by Mat Gleason

Los Angeles gallerist, curator, critic and publisher of Coagula Art Journal

When the pandemic of 2020 shifted into overdrive, artists were not simply relegated to their studios, alone. They were cut off from their art community, art sales and art events as all of these quite suddenly ceased to exist.

To some, like Jeff Iorillo, it was a challenge accepted. There was a sense of liberation knowing that the art and commerce he ordinarily engaged in had disappeared for a spell. With a sense of apocalyptic foreboding, the artist abandoned the fundamental abstract nature of his work. Although what he produced as his series “The 100” is quite abstracted, it is important to note that it is a break from the pure abstraction that he is known for. That there is recognizable imagery - here the portraited human form - as the base for each drawing is radical when one considers the artist’s almost entirely abstract oeuvre.

Jeff first had to reintroduce himself to basic figure drawing after half a lifetime away from the craft. He then proceeded to create a document about the tension of finding comfort in mark-making. The subject of “The 100” mirrors what America and the world were going through at the time: a tension of adjusting to new, uncontrollable realities of the physical world. The portrait repeated in each of these hundred small paintings of Iorillo is less a self-portrait and more a psychological snapshot of humankind absorbing the daily dose of information about the state of the quarantined world.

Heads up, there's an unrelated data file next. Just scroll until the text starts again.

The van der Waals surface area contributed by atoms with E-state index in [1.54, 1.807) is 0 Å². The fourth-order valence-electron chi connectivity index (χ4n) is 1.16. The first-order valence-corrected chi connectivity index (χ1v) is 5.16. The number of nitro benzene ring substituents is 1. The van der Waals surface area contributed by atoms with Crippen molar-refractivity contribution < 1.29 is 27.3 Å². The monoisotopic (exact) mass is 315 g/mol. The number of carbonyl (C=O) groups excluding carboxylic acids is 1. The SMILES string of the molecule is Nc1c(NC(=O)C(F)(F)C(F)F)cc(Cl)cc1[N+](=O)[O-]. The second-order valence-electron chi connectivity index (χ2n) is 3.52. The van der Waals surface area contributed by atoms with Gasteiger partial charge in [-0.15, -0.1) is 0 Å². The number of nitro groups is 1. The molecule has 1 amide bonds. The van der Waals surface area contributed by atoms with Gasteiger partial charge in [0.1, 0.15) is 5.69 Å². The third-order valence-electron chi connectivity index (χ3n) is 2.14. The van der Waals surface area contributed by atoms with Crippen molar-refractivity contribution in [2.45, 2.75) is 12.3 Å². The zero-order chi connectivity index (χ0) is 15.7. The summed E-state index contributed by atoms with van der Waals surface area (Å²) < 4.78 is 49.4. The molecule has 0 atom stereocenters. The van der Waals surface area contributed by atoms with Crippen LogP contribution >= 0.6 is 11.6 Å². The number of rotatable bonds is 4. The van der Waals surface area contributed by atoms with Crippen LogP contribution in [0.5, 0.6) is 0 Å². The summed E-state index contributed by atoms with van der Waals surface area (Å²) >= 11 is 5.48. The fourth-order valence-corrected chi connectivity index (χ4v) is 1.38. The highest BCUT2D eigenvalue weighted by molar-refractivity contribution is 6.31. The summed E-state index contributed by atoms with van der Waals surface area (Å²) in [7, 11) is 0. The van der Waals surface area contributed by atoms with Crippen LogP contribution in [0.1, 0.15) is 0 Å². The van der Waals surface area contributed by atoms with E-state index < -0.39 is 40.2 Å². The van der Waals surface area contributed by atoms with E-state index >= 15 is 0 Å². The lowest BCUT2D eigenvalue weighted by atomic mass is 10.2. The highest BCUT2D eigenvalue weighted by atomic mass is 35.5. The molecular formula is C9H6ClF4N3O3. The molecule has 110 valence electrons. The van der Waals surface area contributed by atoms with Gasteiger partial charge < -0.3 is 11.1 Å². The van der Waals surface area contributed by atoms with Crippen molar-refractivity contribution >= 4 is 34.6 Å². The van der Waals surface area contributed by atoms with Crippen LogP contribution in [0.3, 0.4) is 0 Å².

The subject of pandemics is well-represented in art history; but the madness of reacting to the world at large is something artists meditate on often regardless of whether the threat is biological or social. An Iorillo is nothing like a Durer woodcut illustrating medieval social distancing. He’s more mining the territory between Francis Bacon’s tense figures being misshapen by the cruelties of modern life and the blurred, paintscraped figures of Willem DeKooning’s early masterpieces, desperate to emerge in a world consumed with the agony of abstraction.

This is a series of repeated imagery, unique yet consistently posed. The Warholian effect cannot be underestimated: to view these as a group is the artist addressing the macrocosm of scale and the microcosm of human individuality. Are we being crushed under the weight of a microscopic unseen foe, neutered in the ability to fight or have one’s regular life back? Or is a return to normalcy just a vaccine away? The series leaves us feeling the empty weight that was “2020 Lockdown” and affirms Jeff Iorillo as an expressionist poet unafraid to abandon what he knows to reflect what we all were going through.

July 2020